JACKSON, Miss. – Do you know how the Electoral College works?
Originally, the Founding Fathers wanted a system that combined the popular vote with those elected into Congress. The solution became the Electoral College, a system we still use today.
As of 2016, there are 538 electorates across the country.
That number is determined by combining the total number of representatives a given state has in the U.S. House of Representatives with the total number of members each state has in the U.S. Senate.
From there, each state is assigned a number of electoral votes equal to its congressional delegation. For example, Mississippi has four members in the U.S. House of Representatives and, just like every other state, two U.S. Senators. Therefore, Mississippi has six electoral votes.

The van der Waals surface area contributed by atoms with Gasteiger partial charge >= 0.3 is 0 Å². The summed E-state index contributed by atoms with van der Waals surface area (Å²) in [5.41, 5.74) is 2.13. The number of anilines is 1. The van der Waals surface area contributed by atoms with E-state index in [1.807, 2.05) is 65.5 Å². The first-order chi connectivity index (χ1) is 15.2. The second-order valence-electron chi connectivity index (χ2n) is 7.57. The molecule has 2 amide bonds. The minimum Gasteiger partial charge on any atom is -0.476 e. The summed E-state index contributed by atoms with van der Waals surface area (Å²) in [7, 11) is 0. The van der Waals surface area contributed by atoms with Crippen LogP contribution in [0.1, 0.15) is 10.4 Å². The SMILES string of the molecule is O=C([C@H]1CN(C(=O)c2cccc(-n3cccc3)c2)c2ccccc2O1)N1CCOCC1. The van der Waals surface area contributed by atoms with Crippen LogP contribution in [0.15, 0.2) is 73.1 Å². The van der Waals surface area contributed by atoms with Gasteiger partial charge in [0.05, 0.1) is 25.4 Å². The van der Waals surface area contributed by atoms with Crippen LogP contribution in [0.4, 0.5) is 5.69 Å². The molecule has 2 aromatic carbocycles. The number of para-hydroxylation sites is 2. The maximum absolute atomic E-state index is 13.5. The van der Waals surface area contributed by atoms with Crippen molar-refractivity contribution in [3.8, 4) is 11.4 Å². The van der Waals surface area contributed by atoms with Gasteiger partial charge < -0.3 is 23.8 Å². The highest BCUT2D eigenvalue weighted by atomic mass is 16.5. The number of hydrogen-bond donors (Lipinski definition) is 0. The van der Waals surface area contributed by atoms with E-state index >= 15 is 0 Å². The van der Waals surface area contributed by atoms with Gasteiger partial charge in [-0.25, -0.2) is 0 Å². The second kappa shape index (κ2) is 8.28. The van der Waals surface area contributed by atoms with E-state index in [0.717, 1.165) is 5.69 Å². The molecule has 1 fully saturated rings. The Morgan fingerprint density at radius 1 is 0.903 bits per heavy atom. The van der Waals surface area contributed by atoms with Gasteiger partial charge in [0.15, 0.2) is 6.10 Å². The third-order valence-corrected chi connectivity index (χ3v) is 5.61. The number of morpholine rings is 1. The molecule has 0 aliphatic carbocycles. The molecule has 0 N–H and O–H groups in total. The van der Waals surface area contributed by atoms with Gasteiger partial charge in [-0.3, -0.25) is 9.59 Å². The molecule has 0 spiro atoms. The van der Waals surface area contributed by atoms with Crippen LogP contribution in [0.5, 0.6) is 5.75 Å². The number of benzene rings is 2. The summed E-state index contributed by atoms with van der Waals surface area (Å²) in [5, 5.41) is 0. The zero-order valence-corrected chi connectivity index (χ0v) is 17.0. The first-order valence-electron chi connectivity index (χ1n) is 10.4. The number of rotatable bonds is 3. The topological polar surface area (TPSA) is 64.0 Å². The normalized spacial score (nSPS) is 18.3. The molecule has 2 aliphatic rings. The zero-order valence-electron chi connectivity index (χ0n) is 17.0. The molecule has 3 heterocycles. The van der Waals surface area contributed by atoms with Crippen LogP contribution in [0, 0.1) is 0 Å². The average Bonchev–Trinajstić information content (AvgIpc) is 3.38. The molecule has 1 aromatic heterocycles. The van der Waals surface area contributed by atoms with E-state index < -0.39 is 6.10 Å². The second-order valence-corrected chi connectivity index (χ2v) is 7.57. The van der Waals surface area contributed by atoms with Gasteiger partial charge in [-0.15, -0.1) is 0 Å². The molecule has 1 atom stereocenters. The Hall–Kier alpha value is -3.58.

These electoral votes, all of them, will go to which ever candidate wins the popular vote in that state. There are two exceptions to this rule; Maine and Nebraska. They split their votes up in proportion to the percentage of the popular vote each candidate receives.
It is possible for a candidate to win the popular vote and still lose the presidency. Al Gore won the popular vote back in 2000, yet George W. Bush won the election.
The magic number tonight is 270. That’s the number of electorates either candidate needs to receive in order to win the presidency.